There was no animosity between the two gods. For a while, they found that a co-existence defined by indifference suited them best. They did not wish for or need much more than what they had. It was boring, however, to live in a state defined by consistency and stillness. Perhaps it is for this reason that the two deities arranged for a marriage between their children. But perhaps not. Perhaps the reasons are as endless as the possibilities within existence, perhaps they are beyond human comprehension and are thus are things we cannot find, or if they are obtainable, perhaps they are merely things hidden in the pockets of existence that the light of our eyes cannot reach. With gods and the times beyond people, a person cannot be sure why the gods chose to act as they did.
The reasons may not be clear. But we know that with the blessing of the rulers of water and sky, the sea and wind were married. Their union was sealed and produced four children. Three sons and one daughter.
Of their sons, the eldest Likalibutan was a being with a body of rock. His form was strong, and his spirit, brave. The second son, Liadlao, made of gold, was always happy and sought the happiness of others. It was as if it were happiness itself that was the material that made up his body and fueled his existence. And finally, there was the youngest son, Libulan who was made of copper and timidiness, who did not always wish to be seen or known but sought the comfort of his family’s presence.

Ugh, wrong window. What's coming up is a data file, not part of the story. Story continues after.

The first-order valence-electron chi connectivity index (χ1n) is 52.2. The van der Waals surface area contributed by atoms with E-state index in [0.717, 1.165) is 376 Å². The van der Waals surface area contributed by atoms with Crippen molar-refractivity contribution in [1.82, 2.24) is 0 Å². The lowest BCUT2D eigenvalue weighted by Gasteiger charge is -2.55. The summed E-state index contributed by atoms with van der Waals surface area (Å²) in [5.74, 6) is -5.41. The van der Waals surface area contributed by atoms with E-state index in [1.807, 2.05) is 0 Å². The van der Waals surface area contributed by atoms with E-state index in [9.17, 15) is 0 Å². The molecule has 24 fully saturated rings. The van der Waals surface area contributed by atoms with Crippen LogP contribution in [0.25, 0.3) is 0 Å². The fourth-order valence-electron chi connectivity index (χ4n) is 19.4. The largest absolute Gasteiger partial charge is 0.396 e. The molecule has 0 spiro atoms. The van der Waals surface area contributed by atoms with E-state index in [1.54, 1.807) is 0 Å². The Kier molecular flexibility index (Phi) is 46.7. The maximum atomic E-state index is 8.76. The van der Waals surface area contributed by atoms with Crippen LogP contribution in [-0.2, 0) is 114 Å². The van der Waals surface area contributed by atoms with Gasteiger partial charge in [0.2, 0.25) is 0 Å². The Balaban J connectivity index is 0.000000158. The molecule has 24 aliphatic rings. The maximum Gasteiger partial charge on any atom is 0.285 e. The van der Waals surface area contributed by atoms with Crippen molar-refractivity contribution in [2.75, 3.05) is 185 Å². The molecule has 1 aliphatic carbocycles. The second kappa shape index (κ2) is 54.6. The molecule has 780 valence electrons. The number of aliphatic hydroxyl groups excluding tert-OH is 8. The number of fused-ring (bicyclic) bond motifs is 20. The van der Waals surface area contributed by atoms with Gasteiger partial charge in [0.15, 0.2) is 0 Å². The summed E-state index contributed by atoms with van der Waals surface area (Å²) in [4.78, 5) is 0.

As for their daughter. Her name was Lisuaga. She was a great beauty. Her body was made of silver and benevolence. She was sweet and gentle and good. And she had a special fondness for her youngest brother and his timid nature.
The sea and wind loved all these children. They did all they could to make their children happy. And—in fact—they were happy for many years. Centuries, perhaps, but the gods did not concern themselves with tracking time like human beings do.
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But then, after a time, Lihangin died. Lidagat soon followed. The children were grown by then, but even for the aged, the loss of parents does not come without strife. Fortunately for the four of them, Kaptan and Maguayan were still living, and they loved their grandchild as much as their parents did. So they watched over them, provided for them, cared for them, and guarded them from all harm that could come to them—Maguayan from the water and Kaptan from the sky.
After the death of his father, Likalibutan as eldest son had assumed dominion over the winds. It was a strong power, and he took great pride in it. However, in time, Likalibutan grew bored with it. He wanted more. He needed more. He deserved more. It was his right to have more. But at first, it seemed like there was nothing more for him to have. He had already inherited all the powers his father had. His mother had none, and his siblings were powerless as well. It seemed like the world was empty, devoid of anything Likalibutan could claim as his own.